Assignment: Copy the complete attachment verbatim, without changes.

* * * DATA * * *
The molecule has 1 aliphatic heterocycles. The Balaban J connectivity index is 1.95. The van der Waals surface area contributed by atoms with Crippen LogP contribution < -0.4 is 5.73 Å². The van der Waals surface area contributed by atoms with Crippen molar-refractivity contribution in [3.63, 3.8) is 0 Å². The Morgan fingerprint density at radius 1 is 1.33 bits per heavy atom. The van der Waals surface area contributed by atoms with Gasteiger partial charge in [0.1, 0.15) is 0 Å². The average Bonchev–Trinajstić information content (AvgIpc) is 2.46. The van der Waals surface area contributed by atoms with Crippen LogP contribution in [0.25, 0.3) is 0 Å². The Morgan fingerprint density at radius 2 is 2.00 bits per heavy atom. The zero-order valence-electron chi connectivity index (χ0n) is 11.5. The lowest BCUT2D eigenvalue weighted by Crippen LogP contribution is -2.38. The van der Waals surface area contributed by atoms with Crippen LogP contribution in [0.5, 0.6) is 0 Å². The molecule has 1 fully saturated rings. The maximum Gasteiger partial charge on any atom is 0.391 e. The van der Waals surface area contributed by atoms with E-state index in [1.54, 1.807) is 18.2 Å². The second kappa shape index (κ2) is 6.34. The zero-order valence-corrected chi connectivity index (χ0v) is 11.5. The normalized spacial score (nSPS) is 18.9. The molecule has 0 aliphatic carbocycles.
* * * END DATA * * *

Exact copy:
The molecule has 1 aliphatic heterocycles. The Balaban J connectivity index is 1.95. The van der Waals surface area contributed by atoms with Crippen LogP contribution < -0.4 is 5.73 Å². The van der Waals surface area contributed by atoms with Crippen molar-refractivity contribution in [3.63, 3.8) is 0 Å². The Morgan fingerprint density at radius 1 is 1.33 bits per heavy atom. The van der Waals surface area contributed by atoms with Gasteiger partial charge in [0.1, 0.15) is 0 Å². The average Bonchev–Trinajstić information content (AvgIpc) is 2.46. The van der Waals surface area contributed by atoms with Crippen LogP contribution in [0.25, 0.3) is 0 Å². The Morgan fingerprint density at radius 2 is 2.00 bits per heavy atom. The zero-order valence-electron chi connectivity index (χ0n) is 11.5. The lowest BCUT2D eigenvalue weighted by Crippen LogP contribution is -2.38. The van der Waals surface area contributed by atoms with Crippen LogP contribution in [0.5, 0.6) is 0 Å². The molecule has 1 fully saturated rings. The maximum Gasteiger partial charge on any atom is 0.391 e. The van der Waals surface area contributed by atoms with E-state index in [1.54, 1.807) is 18.2 Å². The second kappa shape index (κ2) is 6.34. The zero-order valence-corrected chi connectivity index (χ0v) is 11.5. The normalized spacial score (nSPS) is 18.9. The molecule has 0 aliphatic carbocycles.